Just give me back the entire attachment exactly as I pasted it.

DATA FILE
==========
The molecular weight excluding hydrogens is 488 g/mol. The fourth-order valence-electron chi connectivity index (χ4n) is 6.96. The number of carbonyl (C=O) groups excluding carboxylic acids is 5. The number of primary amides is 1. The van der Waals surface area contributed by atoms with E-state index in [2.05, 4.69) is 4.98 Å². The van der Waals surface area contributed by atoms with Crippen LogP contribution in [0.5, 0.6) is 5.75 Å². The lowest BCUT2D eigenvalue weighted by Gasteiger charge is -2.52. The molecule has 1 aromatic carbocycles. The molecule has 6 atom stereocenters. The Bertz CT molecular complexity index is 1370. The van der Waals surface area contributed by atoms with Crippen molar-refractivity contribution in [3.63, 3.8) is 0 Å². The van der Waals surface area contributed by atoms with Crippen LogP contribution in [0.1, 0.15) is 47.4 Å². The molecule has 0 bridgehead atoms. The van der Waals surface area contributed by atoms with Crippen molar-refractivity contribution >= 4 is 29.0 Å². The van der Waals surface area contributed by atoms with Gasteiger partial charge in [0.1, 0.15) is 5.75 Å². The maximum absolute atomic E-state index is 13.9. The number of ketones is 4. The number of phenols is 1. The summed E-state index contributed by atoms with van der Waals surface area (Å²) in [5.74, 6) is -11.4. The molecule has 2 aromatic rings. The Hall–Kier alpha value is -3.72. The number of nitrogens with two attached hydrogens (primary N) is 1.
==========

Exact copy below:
The molecular weight excluding hydrogens is 488 g/mol. The fourth-order valence-electron chi connectivity index (χ4n) is 6.96. The number of carbonyl (C=O) groups excluding carboxylic acids is 5. The number of primary amides is 1. The van der Waals surface area contributed by atoms with E-state index in [2.05, 4.69) is 4.98 Å². The van der Waals surface area contributed by atoms with Crippen LogP contribution in [0.5, 0.6) is 5.75 Å². The lowest BCUT2D eigenvalue weighted by Gasteiger charge is -2.52. The molecule has 1 aromatic carbocycles. The molecule has 6 atom stereocenters. The Bertz CT molecular complexity index is 1370. The van der Waals surface area contributed by atoms with Crippen molar-refractivity contribution in [3.63, 3.8) is 0 Å². The van der Waals surface area contributed by atoms with Crippen LogP contribution in [0.1, 0.15) is 47.4 Å². The molecule has 0 bridgehead atoms. The van der Waals surface area contributed by atoms with Crippen molar-refractivity contribution >= 4 is 29.0 Å². The van der Waals surface area contributed by atoms with Gasteiger partial charge in [0.1, 0.15) is 5.75 Å². The maximum absolute atomic E-state index is 13.9. The number of ketones is 4. The number of phenols is 1. The summed E-state index contributed by atoms with van der Waals surface area (Å²) in [5.74, 6) is -11.4. The molecule has 2 aromatic rings. The Hall–Kier alpha value is -3.72. The number of nitrogens with two attached hydrogens (primary N) is 1.